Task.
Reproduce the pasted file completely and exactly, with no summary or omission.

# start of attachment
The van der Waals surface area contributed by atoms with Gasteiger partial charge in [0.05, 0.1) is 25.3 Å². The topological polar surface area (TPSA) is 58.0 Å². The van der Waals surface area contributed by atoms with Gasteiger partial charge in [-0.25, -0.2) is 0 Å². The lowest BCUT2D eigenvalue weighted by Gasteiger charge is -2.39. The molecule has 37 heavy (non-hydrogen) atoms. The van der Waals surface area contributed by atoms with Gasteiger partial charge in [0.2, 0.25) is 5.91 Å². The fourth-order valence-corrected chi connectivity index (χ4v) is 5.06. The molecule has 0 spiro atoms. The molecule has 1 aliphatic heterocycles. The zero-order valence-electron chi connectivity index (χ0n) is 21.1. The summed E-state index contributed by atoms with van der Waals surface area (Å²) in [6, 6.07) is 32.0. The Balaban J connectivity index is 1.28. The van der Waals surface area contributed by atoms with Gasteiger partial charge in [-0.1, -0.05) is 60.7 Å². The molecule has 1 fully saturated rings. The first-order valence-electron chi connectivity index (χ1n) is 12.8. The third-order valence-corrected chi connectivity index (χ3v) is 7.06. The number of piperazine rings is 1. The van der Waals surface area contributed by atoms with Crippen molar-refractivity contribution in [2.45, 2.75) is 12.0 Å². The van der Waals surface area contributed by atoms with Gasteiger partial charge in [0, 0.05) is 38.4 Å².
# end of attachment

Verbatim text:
The van der Waals surface area contributed by atoms with Gasteiger partial charge in [0.05, 0.1) is 25.3 Å². The topological polar surface area (TPSA) is 58.0 Å². The van der Waals surface area contributed by atoms with Gasteiger partial charge in [-0.25, -0.2) is 0 Å². The lowest BCUT2D eigenvalue weighted by Gasteiger charge is -2.39. The molecule has 37 heavy (non-hydrogen) atoms. The van der Waals surface area contributed by atoms with Gasteiger partial charge in [0.2, 0.25) is 5.91 Å². The fourth-order valence-corrected chi connectivity index (χ4v) is 5.06. The molecule has 0 spiro atoms. The molecule has 1 aliphatic heterocycles. The zero-order valence-electron chi connectivity index (χ0n) is 21.1. The summed E-state index contributed by atoms with van der Waals surface area (Å²) in [6, 6.07) is 32.0. The Balaban J connectivity index is 1.28. The van der Waals surface area contributed by atoms with Gasteiger partial charge in [-0.1, -0.05) is 60.7 Å². The molecule has 1 fully saturated rings. The first-order valence-electron chi connectivity index (χ1n) is 12.8. The third-order valence-corrected chi connectivity index (χ3v) is 7.06. The number of piperazine rings is 1. The van der Waals surface area contributed by atoms with Crippen molar-refractivity contribution in [2.45, 2.75) is 12.0 Å². The van der Waals surface area contributed by atoms with Gasteiger partial charge in [0, 0.05) is 38.4 Å².